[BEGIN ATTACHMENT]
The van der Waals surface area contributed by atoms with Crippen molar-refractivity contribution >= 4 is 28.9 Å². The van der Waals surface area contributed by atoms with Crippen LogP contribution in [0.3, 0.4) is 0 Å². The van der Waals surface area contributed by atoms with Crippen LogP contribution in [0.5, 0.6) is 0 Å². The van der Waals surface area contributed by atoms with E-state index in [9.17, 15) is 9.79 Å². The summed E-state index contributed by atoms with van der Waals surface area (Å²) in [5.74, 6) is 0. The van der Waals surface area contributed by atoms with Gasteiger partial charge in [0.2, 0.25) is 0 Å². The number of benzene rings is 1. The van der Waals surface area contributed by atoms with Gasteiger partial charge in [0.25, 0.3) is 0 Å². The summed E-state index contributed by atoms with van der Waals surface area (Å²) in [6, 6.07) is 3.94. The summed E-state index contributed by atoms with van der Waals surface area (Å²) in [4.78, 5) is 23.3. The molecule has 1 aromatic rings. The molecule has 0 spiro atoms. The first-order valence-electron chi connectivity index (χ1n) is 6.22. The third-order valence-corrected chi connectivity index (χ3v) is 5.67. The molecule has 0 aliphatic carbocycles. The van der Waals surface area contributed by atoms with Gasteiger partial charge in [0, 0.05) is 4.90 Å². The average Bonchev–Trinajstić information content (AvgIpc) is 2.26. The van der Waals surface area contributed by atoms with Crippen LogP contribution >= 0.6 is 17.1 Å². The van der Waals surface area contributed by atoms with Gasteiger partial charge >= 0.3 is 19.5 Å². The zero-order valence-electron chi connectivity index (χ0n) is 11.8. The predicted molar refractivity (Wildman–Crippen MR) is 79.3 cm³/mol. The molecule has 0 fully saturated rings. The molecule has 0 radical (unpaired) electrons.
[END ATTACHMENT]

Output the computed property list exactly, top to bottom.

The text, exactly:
The van der Waals surface area contributed by atoms with Crippen molar-refractivity contribution >= 4 is 28.9 Å². The van der Waals surface area contributed by atoms with Crippen LogP contribution in [0.3, 0.4) is 0 Å². The van der Waals surface area contributed by atoms with Crippen LogP contribution in [0.5, 0.6) is 0 Å². The van der Waals surface area contributed by atoms with E-state index in [9.17, 15) is 9.79 Å². The summed E-state index contributed by atoms with van der Waals surface area (Å²) in [5.74, 6) is 0. The van der Waals surface area contributed by atoms with Gasteiger partial charge in [0.2, 0.25) is 0 Å². The number of benzene rings is 1. The van der Waals surface area contributed by atoms with Gasteiger partial charge in [0.25, 0.3) is 0 Å². The summed E-state index contributed by atoms with van der Waals surface area (Å²) in [6, 6.07) is 3.94. The summed E-state index contributed by atoms with van der Waals surface area (Å²) in [4.78, 5) is 23.3. The molecule has 1 aromatic rings. The molecule has 0 spiro atoms. The first-order valence-electron chi connectivity index (χ1n) is 6.22. The third-order valence-corrected chi connectivity index (χ3v) is 5.67. The molecule has 0 aliphatic carbocycles. The van der Waals surface area contributed by atoms with Gasteiger partial charge in [0, 0.05) is 4.90 Å². The average Bonchev–Trinajstić information content (AvgIpc) is 2.26. The van der Waals surface area contributed by atoms with Crippen LogP contribution >= 0.6 is 17.1 Å². The van der Waals surface area contributed by atoms with Gasteiger partial charge >= 0.3 is 19.5 Å². The zero-order valence-electron chi connectivity index (χ0n) is 11.8. The predicted molar refractivity (Wildman–Crippen MR) is 79.3 cm³/mol. The molecule has 0 fully saturated rings. The molecule has 0 radical (unpaired) electrons.